Shoulder flexion-extension:the implemented equation was forq3 (see Table I), thereforeq1=q2=q4=q5=0, the resulting motion as well as the virtual DTP can be seen in Figs. 1e and 1f, where joint 3 has a maximum of 1.57 rad and the rest has no movement.

Elbow flexion-extension:the implemented equation was forq4 (see Table I), thereforeq1=q2=q3=q5=0, the resulting motion as well as the virtual DTP can be seen in Figs. 1g and 1h, where joint 4 has a maximum of 1.57 rad and the rest has no movement.

Wrist abduction-adduction:the implemented equation was forq5 (see Table I), thereforeq1=q2=q3=q4=0, the resulting motion as well as the virtual DTP can be seen in Figs. 1i and 1j, where joint 5 presents a repetitive motion with a maximum value of 0.35 rad and the rest does not present movement.

Table I. of independent motions at input 

The movements described above show independent movements; however, it is possible to perform combined movements in the device through sequences of movements in each of its joints; to exemplify it, the equations of two sequences implemented in the DTP are shown in Table IV. The description of these sequences is reported below (theq′n sthat are not indicated in each movement are equal to zero):

Sequence 1:the implemented equations were forq3 andq4, thereforeq1=q2=q5=0 (see Table IV), this sequence executes a shoulder flexion reaching a maximum value equal to 1.57 rad, then it is maintained at the same value during the middle of the cycle while performing an elbow flexion with a maximum value of 1.57 rad; the elbow is held in this position for a 1/4 of the cycle and then performs an extension with a final value equal to zero. Once the elbow is in this position a shoulder extension with a final value equal to zero is performed (the rest of the joints show no movement). The graphs obtained are shown inFigure 2a and theFigure 2b shows the final position of a cycle of the programmed sequence in the virtual DTP.

Sequence 2:the equations implemented were forq1 andq2, thereforeq3=q4=q5=0 (see Table IV), these equations simultaneously execute an abduction (1.57 rad) and an internal rotation (0.52 rad) of the shoulder. The graphs obtained are shown inFigure 2c andFigure 2d present the final position of a cycle of the programmed sequence in the virtual DTP.

Other parameters obtained in each independent movement with the same conditions were the joint torques generated at the exit of each one; the values of these torques in the maximum positions of each movement are shown in Table II.

Fig. 1.DTP independent joint movements in Matlab/ Simulink®. 

Fig. 2. DTP combined joint movements in Matlab/Simulink®. 

Table II. Joint torques of independent movements at the exit of the DTP 

Table III Joint torques of combined movements at the exit of the DTP. 

The torques value obtained in the maximum positions of the combined movements described above are shown in Table III.

In the virtual DTP you can see each device component: base in gray color, link 1 in blue color (it allows shoulder internal-external rotation movement), link 2 in pink color (it allows shoulder abduction-adduction movement), link 3 in green color (allows shoulder flexion-extension movement and its adaptation to the exoskeleton arm segment), link 4 in cyan color (allows elbow flexion-extension movement and its adaptation to the exoskeleton forearm segment), link 5 in red color (allows wrist abduction-adduction movement) and, finally, the patient’s arm and forearm are shown in yellow color.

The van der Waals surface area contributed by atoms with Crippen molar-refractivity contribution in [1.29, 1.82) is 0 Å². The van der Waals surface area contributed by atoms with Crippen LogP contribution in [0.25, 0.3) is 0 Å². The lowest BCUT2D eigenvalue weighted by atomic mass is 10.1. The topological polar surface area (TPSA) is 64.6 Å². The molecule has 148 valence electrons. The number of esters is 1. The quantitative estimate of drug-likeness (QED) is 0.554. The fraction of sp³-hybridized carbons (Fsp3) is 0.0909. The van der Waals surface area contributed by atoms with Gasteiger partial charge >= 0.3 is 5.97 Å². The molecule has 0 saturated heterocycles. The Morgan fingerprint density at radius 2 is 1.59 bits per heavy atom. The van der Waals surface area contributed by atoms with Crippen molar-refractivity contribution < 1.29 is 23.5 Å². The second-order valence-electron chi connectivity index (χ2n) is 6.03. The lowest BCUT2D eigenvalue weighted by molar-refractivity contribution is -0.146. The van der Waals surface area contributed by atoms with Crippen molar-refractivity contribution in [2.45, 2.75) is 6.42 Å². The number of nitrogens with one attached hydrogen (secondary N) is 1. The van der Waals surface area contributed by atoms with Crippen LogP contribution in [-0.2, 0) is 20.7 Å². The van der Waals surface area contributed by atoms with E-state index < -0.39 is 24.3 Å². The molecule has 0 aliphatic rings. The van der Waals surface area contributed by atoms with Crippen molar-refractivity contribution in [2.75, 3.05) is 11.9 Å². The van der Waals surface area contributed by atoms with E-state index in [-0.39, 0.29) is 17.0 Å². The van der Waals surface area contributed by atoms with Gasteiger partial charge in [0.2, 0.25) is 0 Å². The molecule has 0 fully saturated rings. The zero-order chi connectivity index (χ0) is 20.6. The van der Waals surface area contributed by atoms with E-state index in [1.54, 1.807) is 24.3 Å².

It should be noted that the maximum values of joint torques over time are not the same as those indicated in Tables II and III; this is due to the instantaneous conditions to which the DTP is subjected in each movement. The use of DTP allows to change actuation movements and methods depending on the desired requirements (personalized treatments of patients); it also allows to change the weight of the patient, which makes the simulations and results obtained more realistic. The equations used in this work are only considered to show the performance of each joint through movement, i.e. the implementation of control strategies are not considered in this study.

Table IV Joint equations of combined motion at input 

IV. Discussion

The use of robotic devices has shown encouraging and efficient results in clinical rehabilitation treatments 35. In addition, their interfaces allow to generate personalized therapies in a simple way between patients and medical staff, which makes possible the automation of training routines 36. A simple and quick way to access this type of device to plan, monitor and automate the main parameters in medical rehabilitation treatments is through its digital twins.

The need to perform personalized and precise rehabilitation therapies, makes it necessary to configure the parameters of the DT to the requirements of the users (anthropometry, physiology and health conditions); therefore, the devices must be functional and efficient for a quick recovery of patients. This, consequently, make medical services also fast 9, 10, 32, 33.